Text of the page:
One of the main pillars of cryptocurrencies the world over is that they are trustless systems. What does that mean? It means you don't have to rely on a third party, like a bank, or government, to prove who you or someone else is. How does it do that? A hash function, a clever bit of cryptography that allows people to be identified, without, well, being identified. We explore this more below.

What is a hash function?

A hash function is a technique whereby any piece of data is converted into a long jumble of letters and numbers in order to conceal the original piece of data. A hash function is special because it will always produce the same jumble of letters for a set piece of data, but if you change any tiny thing in the original source, the jumble will be completely different.

This means hash functions can be used to determine who owns a piece of data without them revealing what the data is. Clever, huh? Think of it as a digital key.

How does the hash function work?

Hashing turns a piece of data into binary code, essentially a bunch of 0s and 1s. Once it's done that, it breaks up the numbers into sections and applies the secret jumbling, also known as a computation function. The end result is typically a 64-digit string of numbers and letters. This 64-digit string is then used in a whole bunch of different ways, which we explore below.

But before that, the 64 digit string is almost impossible to hack. Because the conversion is done by an algorithm, the formula it uses isn't known. To try and hack that would be like trying to navigate a path through a kaleidoscope. However, for pieces of software to read the hash function and check whether it has come from the right place, it's almost instant.

Did you know?

A computer capable of running 15 trillion calculations per second would take almost 0.65 billion billion years to crack the hash of a single Bitcoin address.

What are hash functions used for?

  • Creating Private and public keys: To send and receive crypto, or carry out a transaction on blockchain, you need a pair of keys. Keys typically come in pairs, private and public. The private key is connected to the public key via a hash function to keep your details safe. You could send your public key to anyone, or have it on a public profile, and no one will be able to work out the private key thanks to the hash function.  We've done a whole guide on keys and wallets if you'd like to know more.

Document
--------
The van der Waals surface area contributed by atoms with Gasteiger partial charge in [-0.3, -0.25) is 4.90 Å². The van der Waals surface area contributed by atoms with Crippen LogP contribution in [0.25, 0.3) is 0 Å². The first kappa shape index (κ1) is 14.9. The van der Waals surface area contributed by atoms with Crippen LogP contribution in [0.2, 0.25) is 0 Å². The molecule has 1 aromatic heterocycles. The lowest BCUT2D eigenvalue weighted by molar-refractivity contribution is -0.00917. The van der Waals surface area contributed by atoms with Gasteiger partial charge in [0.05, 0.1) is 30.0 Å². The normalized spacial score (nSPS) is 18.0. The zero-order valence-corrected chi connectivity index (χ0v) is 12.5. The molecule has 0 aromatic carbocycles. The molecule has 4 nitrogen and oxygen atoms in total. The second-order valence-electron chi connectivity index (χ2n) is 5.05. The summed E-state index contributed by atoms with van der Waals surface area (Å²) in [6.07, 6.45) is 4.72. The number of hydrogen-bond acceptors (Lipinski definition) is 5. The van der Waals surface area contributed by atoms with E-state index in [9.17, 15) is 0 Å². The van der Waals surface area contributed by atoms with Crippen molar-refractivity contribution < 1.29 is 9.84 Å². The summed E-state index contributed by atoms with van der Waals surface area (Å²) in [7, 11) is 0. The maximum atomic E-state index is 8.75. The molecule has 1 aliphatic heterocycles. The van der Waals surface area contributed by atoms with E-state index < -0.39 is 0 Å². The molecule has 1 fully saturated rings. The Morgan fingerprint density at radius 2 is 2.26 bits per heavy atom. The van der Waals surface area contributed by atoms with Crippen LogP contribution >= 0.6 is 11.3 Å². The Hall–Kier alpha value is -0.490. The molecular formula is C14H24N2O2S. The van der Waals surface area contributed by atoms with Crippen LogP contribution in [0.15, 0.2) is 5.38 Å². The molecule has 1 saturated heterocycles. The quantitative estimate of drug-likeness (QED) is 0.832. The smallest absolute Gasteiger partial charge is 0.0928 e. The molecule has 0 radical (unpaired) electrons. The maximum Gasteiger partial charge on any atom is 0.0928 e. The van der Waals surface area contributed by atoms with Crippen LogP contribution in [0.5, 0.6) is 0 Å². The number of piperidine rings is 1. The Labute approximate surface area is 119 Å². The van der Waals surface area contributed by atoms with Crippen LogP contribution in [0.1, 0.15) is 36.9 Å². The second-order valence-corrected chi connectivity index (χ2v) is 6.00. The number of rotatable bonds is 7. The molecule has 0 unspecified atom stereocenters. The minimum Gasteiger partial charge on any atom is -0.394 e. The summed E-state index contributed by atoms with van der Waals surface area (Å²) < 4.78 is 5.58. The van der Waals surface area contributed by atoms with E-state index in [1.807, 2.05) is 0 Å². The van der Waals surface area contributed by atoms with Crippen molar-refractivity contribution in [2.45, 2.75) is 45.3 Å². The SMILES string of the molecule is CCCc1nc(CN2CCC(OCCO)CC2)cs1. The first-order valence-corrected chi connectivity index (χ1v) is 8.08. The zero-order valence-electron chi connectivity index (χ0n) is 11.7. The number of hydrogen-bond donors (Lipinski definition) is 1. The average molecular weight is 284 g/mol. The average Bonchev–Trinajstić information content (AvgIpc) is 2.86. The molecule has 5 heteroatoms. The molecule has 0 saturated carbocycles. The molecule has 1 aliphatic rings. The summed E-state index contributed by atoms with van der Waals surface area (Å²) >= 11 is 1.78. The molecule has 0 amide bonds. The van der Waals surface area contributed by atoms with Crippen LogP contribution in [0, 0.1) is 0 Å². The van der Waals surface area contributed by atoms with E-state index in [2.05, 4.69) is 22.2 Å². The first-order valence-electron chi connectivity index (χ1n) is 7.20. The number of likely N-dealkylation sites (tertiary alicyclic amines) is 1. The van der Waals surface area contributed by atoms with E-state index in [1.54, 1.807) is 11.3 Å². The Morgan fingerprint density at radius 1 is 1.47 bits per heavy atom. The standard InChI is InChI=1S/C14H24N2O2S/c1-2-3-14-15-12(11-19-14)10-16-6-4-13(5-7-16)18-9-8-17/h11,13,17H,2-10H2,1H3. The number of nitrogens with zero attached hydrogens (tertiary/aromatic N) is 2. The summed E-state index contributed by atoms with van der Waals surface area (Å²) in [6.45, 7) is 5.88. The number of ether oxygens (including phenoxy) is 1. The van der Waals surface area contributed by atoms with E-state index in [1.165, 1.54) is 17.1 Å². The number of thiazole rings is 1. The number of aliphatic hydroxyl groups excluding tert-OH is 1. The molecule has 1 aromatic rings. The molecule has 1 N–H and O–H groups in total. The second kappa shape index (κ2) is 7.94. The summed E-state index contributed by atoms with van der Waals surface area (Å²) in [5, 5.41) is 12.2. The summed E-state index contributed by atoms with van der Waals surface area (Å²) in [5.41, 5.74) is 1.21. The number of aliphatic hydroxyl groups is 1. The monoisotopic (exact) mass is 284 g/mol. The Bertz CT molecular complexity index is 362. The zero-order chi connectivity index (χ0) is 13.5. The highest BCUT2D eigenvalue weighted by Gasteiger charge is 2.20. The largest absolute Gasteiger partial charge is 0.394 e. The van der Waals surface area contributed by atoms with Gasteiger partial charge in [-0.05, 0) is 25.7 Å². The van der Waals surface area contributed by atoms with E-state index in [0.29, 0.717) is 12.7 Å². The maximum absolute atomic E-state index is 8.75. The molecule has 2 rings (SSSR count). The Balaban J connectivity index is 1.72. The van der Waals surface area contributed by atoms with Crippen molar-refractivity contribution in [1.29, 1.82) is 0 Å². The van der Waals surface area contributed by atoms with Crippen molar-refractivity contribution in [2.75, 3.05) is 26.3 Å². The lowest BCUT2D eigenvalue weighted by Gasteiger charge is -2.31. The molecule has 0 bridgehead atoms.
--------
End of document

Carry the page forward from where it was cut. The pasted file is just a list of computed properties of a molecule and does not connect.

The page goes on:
Did you know?

In 2013, the Bitcoin blockchain accidentally split in two because some miners hadn’t upgraded their software. During this time, double spends were possible.

  • Bitcoin mining: In order to keep the network running fairly, Bitcoin maintains a level playing field for participants to earn themselves the right to create the next block. It uses a computational race that starts again every time a block is published. To win the race, each miner collects a set of transactions, includes a reference to the previous block and uses this as a piece of data to put into a hash function. To win the race, the hash function that results must start with a certain number of zeros depending on the current difficulty of the network. The higher the zeros, the harder it is. We wrote a whole piece on bitcoin mining to help make things clearer. Essentially, hash functions are used to help crack the puzzle at the heart of blockchain.

Did you know?

In October, 2018, the Bitcoin hashrate was 50 Exa hashes per second. This makes the network 15 million times more powerful than the world’s fastest supercomputer, the tianhe-2.

  • Linking blocks in the blockchain: If blocks in a blockchain weren’t linked, it would be easy to insert a fake one. Bitcoin avoids this by linking each block to the previous block. It does so by using a hash pointer. A hash pointer is the result worked out from hashing the previous block in the chain. This means that anyone can check that the transactions in the block follow on from the previous one. This actually allows miners to ensure the whole chain is legitimate and that not a single block has been added by a malicious miner. This also means that every coin’s history can be traced back to when it was mined.

The future

Nothing in computing is unhackable but hashing helps make things fiendishly difficult. Right now, with current computing power, it would take millions of years to hack a hash function. But in future, things like quantum computing could shorten the time it would take significantly. But blockchain builders are aware of what lies on the horizon and are actively building quantum resistant algorithms. But for now, hashing, as it exists today, is here to stay.